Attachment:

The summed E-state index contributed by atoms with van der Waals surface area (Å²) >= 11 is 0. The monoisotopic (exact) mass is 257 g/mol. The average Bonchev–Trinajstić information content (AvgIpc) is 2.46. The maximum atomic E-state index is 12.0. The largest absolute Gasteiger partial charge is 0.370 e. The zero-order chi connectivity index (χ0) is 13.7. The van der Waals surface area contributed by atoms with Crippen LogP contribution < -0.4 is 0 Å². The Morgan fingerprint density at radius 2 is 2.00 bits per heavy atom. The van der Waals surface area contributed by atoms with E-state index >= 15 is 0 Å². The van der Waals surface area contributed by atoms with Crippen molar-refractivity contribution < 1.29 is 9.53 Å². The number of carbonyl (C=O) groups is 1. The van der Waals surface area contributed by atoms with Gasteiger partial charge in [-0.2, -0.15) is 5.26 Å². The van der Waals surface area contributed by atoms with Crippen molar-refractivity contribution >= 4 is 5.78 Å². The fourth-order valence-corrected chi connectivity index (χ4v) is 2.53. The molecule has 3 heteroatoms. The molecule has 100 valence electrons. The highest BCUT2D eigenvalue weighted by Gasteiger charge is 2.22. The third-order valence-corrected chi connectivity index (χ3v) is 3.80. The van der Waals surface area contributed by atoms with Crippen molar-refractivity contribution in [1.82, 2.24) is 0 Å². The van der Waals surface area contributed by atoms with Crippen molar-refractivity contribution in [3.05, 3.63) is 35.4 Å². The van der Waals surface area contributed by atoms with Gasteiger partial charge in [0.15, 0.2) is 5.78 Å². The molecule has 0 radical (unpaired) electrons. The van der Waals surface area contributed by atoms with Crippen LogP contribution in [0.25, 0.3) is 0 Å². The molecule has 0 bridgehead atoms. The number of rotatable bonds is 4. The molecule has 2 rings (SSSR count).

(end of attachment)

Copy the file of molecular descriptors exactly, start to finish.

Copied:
The summed E-state index contributed by atoms with van der Waals surface area (Å²) >= 11 is 0. The monoisotopic (exact) mass is 257 g/mol. The average Bonchev–Trinajstić information content (AvgIpc) is 2.46. The maximum atomic E-state index is 12.0. The largest absolute Gasteiger partial charge is 0.370 e. The zero-order chi connectivity index (χ0) is 13.7. The van der Waals surface area contributed by atoms with Crippen LogP contribution < -0.4 is 0 Å². The Morgan fingerprint density at radius 2 is 2.00 bits per heavy atom. The van der Waals surface area contributed by atoms with E-state index >= 15 is 0 Å². The van der Waals surface area contributed by atoms with Crippen molar-refractivity contribution < 1.29 is 9.53 Å². The number of carbonyl (C=O) groups is 1. The van der Waals surface area contributed by atoms with Gasteiger partial charge in [-0.2, -0.15) is 5.26 Å². The van der Waals surface area contributed by atoms with Crippen molar-refractivity contribution >= 4 is 5.78 Å². The fourth-order valence-corrected chi connectivity index (χ4v) is 2.53. The molecule has 3 heteroatoms. The molecule has 100 valence electrons. The highest BCUT2D eigenvalue weighted by Gasteiger charge is 2.22. The third-order valence-corrected chi connectivity index (χ3v) is 3.80. The van der Waals surface area contributed by atoms with Crippen molar-refractivity contribution in [1.82, 2.24) is 0 Å². The van der Waals surface area contributed by atoms with Crippen molar-refractivity contribution in [3.05, 3.63) is 35.4 Å². The van der Waals surface area contributed by atoms with Gasteiger partial charge in [0.15, 0.2) is 5.78 Å². The molecule has 0 radical (unpaired) electrons. The van der Waals surface area contributed by atoms with Crippen LogP contribution in [0.25, 0.3) is 0 Å². The molecule has 0 bridgehead atoms. The number of rotatable bonds is 4. The molecule has 2 rings (SSSR count).